3. Deliver working software frequently, from a couple of weeks to a couple of months, with a preference to the shorter timescale.
  4. Business people and developers must work together daily throughout the project.
  5. Build projects around motivated individuals. Give them the environment and support they need, and trust them to get the job done.
  6. The most efficient and effective method of conveying information to and within a development team is face-to-face conversation.
  7. Working software is the primary measure of progress.
  8. Agile processes promote sustainable development. The sponsors, developers, and users should be able to maintain a constant pace indefinitely.
  9. Continuous attention to technical excellence and good design enhances agility.
  10. Simplicity – the art of maximizing the amount of work not done – is essential.
  11. The best architectures, requirements, and designs emerge from self-organizing teams.
  12. At regular intervals, the team reflects on how to become more effective, then tunes and adjusts its behavior accordingly.
Teams, in fact, are a key to the agile philosophy. Close-knit teams work together like well-oiled machines. “If one person’s tasks for a sprint are done,” Zach said, “we want them to look at the board and see how they can help others on the team. It’s a high-trust, high-competence situation. We trust the team will produce. It all revolves around the team: the overall team succeeds or stumbles. Individual heroics are not as prevalent or necessary.”

The board is a means of communicating status and progress to the group. Agile practitioners may follow one of several methodologies to structure their projects. The most common of these, Scrum, divides project tickets into three categories – Ready, Doing and Done. Tickets move across the board showing progress from conception through testing and completion.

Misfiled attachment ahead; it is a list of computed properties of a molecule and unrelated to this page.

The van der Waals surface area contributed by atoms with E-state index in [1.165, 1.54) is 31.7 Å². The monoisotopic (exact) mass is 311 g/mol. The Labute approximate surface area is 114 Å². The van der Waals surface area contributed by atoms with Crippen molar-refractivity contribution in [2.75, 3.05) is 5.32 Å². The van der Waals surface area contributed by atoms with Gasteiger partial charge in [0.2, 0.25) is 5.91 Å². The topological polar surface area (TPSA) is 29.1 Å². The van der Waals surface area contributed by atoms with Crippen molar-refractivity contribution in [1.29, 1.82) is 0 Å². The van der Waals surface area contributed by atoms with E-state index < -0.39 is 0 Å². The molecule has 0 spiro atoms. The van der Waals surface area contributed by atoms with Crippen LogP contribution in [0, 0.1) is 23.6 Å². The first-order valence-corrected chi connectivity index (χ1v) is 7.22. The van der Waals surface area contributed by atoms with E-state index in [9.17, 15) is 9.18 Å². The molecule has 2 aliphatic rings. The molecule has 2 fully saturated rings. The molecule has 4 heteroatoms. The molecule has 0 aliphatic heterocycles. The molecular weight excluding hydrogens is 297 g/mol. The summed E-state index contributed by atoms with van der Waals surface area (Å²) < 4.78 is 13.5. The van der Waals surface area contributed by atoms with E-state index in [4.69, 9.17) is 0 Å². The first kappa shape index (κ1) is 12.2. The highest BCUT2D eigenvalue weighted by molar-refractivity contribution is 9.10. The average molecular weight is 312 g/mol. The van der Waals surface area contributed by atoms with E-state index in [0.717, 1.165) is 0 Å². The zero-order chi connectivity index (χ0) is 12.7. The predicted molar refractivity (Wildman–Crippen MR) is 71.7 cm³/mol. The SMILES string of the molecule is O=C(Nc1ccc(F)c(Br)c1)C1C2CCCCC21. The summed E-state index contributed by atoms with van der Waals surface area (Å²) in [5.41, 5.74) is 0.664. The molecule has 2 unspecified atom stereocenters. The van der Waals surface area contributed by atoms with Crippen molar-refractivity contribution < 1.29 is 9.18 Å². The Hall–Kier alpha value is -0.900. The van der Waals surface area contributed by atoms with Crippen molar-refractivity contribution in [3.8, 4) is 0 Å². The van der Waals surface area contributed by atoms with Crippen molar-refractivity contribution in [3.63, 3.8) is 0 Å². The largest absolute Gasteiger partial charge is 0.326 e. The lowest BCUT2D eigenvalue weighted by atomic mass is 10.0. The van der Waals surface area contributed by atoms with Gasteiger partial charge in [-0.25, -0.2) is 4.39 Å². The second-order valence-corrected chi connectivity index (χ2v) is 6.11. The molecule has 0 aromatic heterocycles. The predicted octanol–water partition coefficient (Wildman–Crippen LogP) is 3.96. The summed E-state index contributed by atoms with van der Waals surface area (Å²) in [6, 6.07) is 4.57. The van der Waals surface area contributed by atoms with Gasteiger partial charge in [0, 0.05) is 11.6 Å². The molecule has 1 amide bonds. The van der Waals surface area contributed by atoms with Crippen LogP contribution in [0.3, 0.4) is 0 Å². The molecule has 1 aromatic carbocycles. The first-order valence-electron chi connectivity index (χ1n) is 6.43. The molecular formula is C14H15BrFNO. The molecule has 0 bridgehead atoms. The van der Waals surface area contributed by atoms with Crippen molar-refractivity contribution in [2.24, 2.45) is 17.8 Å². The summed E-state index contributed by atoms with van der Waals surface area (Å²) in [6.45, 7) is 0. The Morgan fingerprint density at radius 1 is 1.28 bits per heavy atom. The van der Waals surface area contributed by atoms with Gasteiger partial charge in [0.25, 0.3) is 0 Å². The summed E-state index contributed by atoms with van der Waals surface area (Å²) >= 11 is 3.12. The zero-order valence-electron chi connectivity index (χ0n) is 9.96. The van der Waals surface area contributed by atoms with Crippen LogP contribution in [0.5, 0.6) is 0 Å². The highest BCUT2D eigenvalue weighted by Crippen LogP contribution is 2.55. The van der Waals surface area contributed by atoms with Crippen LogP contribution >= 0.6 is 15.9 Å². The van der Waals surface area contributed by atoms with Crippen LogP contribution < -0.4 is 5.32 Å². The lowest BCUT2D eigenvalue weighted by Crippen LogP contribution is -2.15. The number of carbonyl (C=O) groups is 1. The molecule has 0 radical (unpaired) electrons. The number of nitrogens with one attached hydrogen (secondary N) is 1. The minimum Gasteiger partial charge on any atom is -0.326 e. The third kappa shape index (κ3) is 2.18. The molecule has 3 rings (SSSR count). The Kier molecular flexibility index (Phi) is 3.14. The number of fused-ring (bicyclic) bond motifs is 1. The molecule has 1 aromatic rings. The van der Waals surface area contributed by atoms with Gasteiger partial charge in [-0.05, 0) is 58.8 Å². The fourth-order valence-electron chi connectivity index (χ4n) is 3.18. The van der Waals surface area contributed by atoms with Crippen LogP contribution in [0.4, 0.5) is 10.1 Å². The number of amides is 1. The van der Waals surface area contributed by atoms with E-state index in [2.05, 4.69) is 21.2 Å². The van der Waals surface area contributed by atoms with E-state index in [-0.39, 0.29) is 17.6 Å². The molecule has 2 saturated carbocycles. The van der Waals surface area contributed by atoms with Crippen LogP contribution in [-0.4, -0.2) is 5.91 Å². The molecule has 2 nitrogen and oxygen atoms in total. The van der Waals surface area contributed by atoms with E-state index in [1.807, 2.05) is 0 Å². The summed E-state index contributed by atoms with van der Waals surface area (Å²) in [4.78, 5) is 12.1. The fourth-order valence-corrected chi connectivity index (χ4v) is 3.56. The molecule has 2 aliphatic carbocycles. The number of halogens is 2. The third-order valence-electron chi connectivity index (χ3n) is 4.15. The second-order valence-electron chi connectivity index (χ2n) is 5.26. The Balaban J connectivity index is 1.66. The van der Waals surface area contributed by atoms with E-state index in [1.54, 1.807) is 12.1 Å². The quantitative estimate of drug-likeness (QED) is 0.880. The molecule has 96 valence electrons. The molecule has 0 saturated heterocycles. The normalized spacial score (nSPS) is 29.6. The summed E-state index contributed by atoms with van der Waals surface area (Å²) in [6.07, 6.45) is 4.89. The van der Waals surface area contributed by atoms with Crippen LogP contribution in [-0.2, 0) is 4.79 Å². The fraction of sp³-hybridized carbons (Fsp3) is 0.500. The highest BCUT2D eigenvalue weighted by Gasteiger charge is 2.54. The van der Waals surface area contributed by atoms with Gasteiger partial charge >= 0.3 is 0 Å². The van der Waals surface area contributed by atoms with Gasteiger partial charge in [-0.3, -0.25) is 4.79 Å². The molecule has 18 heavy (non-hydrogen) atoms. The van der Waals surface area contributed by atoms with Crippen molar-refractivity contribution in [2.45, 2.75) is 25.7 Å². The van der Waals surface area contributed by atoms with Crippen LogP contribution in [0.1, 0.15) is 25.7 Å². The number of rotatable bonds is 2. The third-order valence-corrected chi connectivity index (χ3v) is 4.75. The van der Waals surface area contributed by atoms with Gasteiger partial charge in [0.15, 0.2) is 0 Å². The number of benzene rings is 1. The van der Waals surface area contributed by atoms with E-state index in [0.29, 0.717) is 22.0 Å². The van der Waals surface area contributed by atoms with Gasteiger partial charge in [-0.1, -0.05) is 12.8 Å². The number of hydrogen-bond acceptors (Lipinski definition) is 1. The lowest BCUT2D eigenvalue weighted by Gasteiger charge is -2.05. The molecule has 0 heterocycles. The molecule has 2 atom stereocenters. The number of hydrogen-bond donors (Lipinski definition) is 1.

A second agile methodology is Kanban, which is derived from Toyota’s just-in-time delivery process of the same name. In Kanban, work flows through four stages: In progress, testing, ready for release and released. Only a certain number of items can be in each state at any one time. By limiting work in progress (WIP), the team can see when bottlenecks occur and rally to solve those problems, while otherwise managing a steady workflow.

“Teams using Kanban are typically mature teams. They can produce at such a predictable fashion, that they abandon the sprint concept and simply pull work off a prioritized list. These teams produce a small but continual stream of business value. Teams operating at this level have a high amount of automation built into the process to maximize efficiency and quality,” Zach said. “Engaged customers groom the backlog and ensure the most needed functionality is at the top of the list. They can then trust those items will be completed first.”

Customers on Board